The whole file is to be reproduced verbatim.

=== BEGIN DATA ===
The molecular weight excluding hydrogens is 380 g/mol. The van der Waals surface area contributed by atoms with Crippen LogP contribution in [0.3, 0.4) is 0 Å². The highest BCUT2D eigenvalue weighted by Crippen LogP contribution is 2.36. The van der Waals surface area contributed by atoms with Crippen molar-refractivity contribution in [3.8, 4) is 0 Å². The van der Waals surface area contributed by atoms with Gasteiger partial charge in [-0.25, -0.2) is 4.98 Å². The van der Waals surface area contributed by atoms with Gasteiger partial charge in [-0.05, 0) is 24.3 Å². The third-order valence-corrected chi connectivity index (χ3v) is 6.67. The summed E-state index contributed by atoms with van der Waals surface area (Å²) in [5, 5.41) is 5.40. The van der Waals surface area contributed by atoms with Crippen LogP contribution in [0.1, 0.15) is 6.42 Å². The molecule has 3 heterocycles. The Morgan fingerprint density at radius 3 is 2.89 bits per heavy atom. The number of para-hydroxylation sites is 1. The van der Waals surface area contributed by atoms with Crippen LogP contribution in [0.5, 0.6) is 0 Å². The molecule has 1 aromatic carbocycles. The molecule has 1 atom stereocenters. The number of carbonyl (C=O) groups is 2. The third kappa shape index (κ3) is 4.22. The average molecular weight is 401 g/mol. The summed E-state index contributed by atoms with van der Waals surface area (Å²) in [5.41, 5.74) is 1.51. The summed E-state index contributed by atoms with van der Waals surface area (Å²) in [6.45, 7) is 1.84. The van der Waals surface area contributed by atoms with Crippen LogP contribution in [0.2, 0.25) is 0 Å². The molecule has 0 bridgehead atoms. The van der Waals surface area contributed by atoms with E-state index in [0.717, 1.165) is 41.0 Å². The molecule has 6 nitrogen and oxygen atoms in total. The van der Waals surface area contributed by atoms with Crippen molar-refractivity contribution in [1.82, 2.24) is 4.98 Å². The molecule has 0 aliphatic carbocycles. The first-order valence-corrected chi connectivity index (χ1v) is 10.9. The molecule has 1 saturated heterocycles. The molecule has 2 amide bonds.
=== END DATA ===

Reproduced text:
The molecular weight excluding hydrogens is 380 g/mol. The van der Waals surface area contributed by atoms with Crippen LogP contribution in [0.3, 0.4) is 0 Å². The highest BCUT2D eigenvalue weighted by Crippen LogP contribution is 2.36. The van der Waals surface area contributed by atoms with Crippen molar-refractivity contribution in [3.8, 4) is 0 Å². The van der Waals surface area contributed by atoms with Gasteiger partial charge in [-0.25, -0.2) is 4.98 Å². The van der Waals surface area contributed by atoms with Gasteiger partial charge in [-0.05, 0) is 24.3 Å². The third-order valence-corrected chi connectivity index (χ3v) is 6.67. The summed E-state index contributed by atoms with van der Waals surface area (Å²) in [5, 5.41) is 5.40. The van der Waals surface area contributed by atoms with Crippen LogP contribution in [0.1, 0.15) is 6.42 Å². The molecule has 3 heterocycles. The Morgan fingerprint density at radius 3 is 2.89 bits per heavy atom. The number of para-hydroxylation sites is 1. The van der Waals surface area contributed by atoms with Crippen LogP contribution in [0.5, 0.6) is 0 Å². The molecule has 1 aromatic carbocycles. The molecule has 1 atom stereocenters. The number of carbonyl (C=O) groups is 2. The third kappa shape index (κ3) is 4.22. The average molecular weight is 401 g/mol. The summed E-state index contributed by atoms with van der Waals surface area (Å²) in [5.41, 5.74) is 1.51. The summed E-state index contributed by atoms with van der Waals surface area (Å²) in [6.45, 7) is 1.84. The van der Waals surface area contributed by atoms with Crippen LogP contribution in [0.2, 0.25) is 0 Å². The molecule has 0 bridgehead atoms. The van der Waals surface area contributed by atoms with E-state index in [0.717, 1.165) is 41.0 Å². The molecule has 6 nitrogen and oxygen atoms in total. The van der Waals surface area contributed by atoms with Crippen molar-refractivity contribution in [1.82, 2.24) is 4.98 Å². The molecule has 0 aliphatic carbocycles. The first-order valence-corrected chi connectivity index (χ1v) is 10.9. The molecule has 1 saturated heterocycles. The molecule has 2 amide bonds.